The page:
Duke Ellington - Blue Feeling www.youtube.com

Tori Amos

From the sound of things, Tori Amos experiences music in a very dreamlike and psychedelic way. The singer-songwriter and piano prodigy has said that songwriting feels like chasing after light. "The song appears as light filament once I've cracked it. As long as I've been doing this, which is more than 35 years, I've never seen a duplicated song structure. I've never seen the same light creature in my life. Obviously, similar chord progressions follow similar light patterns…try to imagine the best kaleidoscope ever."

16 Shades of Blue www.youtube.com

Dev Hynes

After hearing Blood Orange's saturated, vivid sonic craftsmanship, it's not hard to believe that its creator is synesthetic. However, for Dev Hynes, synesthesia isn't a walk in the park. "Imagine color streamers just bouncing around," he explained. "It's hard for me to focus at times because there's a lot of things floating around, pulling me away. Situations can become very overbearing and overwhelming."

Blood Orange - Dark & Handsome | A COLORS SHOW www.youtube.com

Charli XCX

Synesthesia helps Charli XCX curate and shape her songs, and apparently, the pop queen favors sweeter, brighter colors. "I see music in colors. I love music that's black, pink, purple or red - but I hate music that's green, yellow or brown," she said.

Charli XCX - Silver Cross [Official Audio] www.youtube.com

Mary J. Blige

"I have that condition, synesthesia. I see music in colors. That's how my synesthesia plays out," singer, rapper, actress, and legend Mary J. Blige explained succinctly.

Mary J. Blige - Be Without You (Official Music Video) www.youtube.com

Marina Diamandis

The former star of Marina and the Diamonds (who now goes by only Marina) apparently can see sound as color, but she also associates certain colors with days of the week. Her synesthesia also sometimes causes her to associate music with scents. "Mine usually only expresses itself in color association but I do smell strange scents out of the blue for no reason," she's said.

MARINA - Orange Trees [Official Music Video] www.youtube.com

Billie Eilish and Finneas O'Connell

In Billie Eilish's technicolor universe, every sense bleeds into everything else, and things like numbers and days of the week have their own color palettes. "I think visually first with everything I do, and also I have synesthesia, so everything that I make I'm already thinking of what color it is, and what texture it is, and what day of the week it is, and what number it is, and what shape," she said in a YouTube Music video. "We both have it [she and brother, Finneas O'Connell], so we think about everything this way."

Billie Eilish - Ocean Eyes (Official Music Video) www.youtube.com

Alessia Cara

Alessia Cara thought that synesthesia was just something everybody had, until she realized not everyone could see sounds. "I didn't know that synesthesia was something that was, I guess, only a thing for some people," she said. "I thought that everybody kind of experienced it. So for me, it was just a natural pairing to my music. Everything audible was visual to me, and it still is. And so I think when I write, it's kind of cool to listen back and say, 'Well, this song feels kind of purple' — if a certain drum sound sounds purple and the song feels purple, then I know that they kind of match. It just really helps me figure out the whole package of a song." And like Kanye West, her synesthesia influences her visual content. "Even with videos — it helps me figure out what I want to do music video-wise," she added. "So it's definitely a strong aspect of my writing."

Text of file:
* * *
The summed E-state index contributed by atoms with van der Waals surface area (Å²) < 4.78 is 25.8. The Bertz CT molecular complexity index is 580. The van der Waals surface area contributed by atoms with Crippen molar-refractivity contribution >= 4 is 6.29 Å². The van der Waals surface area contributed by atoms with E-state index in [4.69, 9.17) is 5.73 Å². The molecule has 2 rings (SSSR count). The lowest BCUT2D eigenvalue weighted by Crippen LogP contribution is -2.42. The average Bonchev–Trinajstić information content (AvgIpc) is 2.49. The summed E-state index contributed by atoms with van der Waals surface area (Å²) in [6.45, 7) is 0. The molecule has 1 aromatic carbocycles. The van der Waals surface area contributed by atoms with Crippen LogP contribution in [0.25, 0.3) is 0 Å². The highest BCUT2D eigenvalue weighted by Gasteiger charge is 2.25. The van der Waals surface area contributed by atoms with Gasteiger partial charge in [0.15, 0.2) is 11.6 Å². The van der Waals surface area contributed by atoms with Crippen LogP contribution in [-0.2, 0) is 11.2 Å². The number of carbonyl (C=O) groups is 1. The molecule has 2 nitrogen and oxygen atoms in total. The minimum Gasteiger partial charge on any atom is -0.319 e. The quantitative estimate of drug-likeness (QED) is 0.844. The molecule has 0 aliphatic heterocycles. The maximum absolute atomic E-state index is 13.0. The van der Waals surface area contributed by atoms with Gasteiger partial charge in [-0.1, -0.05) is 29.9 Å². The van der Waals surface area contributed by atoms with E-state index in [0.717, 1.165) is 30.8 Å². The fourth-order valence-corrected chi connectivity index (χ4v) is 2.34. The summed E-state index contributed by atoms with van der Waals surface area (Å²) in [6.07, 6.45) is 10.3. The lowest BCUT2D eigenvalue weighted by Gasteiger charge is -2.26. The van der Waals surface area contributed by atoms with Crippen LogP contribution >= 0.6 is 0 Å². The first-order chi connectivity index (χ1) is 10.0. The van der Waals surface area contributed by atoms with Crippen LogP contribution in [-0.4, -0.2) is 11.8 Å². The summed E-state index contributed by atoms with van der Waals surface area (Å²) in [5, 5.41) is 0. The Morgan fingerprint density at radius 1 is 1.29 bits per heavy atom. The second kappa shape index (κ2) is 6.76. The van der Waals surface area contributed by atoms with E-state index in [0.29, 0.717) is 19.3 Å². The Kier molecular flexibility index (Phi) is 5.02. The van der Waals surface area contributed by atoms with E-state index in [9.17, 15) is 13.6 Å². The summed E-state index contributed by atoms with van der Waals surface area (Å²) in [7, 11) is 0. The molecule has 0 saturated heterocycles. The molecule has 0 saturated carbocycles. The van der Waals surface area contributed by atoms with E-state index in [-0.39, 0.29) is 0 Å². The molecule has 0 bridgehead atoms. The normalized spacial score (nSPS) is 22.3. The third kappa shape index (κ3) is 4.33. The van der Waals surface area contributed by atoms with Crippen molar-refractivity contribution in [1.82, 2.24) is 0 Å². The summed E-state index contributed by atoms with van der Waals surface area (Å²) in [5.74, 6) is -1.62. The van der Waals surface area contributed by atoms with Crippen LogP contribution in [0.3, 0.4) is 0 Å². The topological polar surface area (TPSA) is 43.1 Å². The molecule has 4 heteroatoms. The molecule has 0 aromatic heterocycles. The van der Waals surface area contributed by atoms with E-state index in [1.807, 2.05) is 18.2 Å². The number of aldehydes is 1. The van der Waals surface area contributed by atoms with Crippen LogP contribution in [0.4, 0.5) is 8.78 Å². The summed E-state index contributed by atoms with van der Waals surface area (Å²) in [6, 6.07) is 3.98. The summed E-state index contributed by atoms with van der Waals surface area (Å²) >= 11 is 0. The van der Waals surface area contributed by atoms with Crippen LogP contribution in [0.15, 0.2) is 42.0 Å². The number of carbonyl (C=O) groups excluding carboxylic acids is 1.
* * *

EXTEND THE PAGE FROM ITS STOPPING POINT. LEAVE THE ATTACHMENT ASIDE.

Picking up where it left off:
Alessia Cara - Ready (Lyric Video) www.youtube.com

Franz Liszt

Synesthesia isn't reserved for 20th and 21st century legends. Many classical musicians possessed synesthetic abilities, such as the composer Franz Liszt, who apparently used to ask orchestra members to make their tone qualities "bluer" and would say things like, "That is a deep violet, please, depend on it! Not so rose!" While orchestra members thought he was joking, they soon realized that the musician could actually see colors in the music he created.

Franz Liszt - Liebestraum - Love Dream www.youtube.com

The Pokemon Company

Going into Pokemon Sword and Shield, I was unimpressed with the new starter Pokemon.

Gen 8 starter evos Meh.The Pokemon Company

I normally gravitate towards fire-type starters, but Cinderace was a little too humanoid-rabbit-wearing-pants for my tastes. Inteleon was just "lol no." Rillaboom hit the closest to my usual favorite powerhouse aesthetic (think Charizard, Blaziken, and Incineroar), but something about him didn't quite feel right (or maybe I just don't connect with grass types?).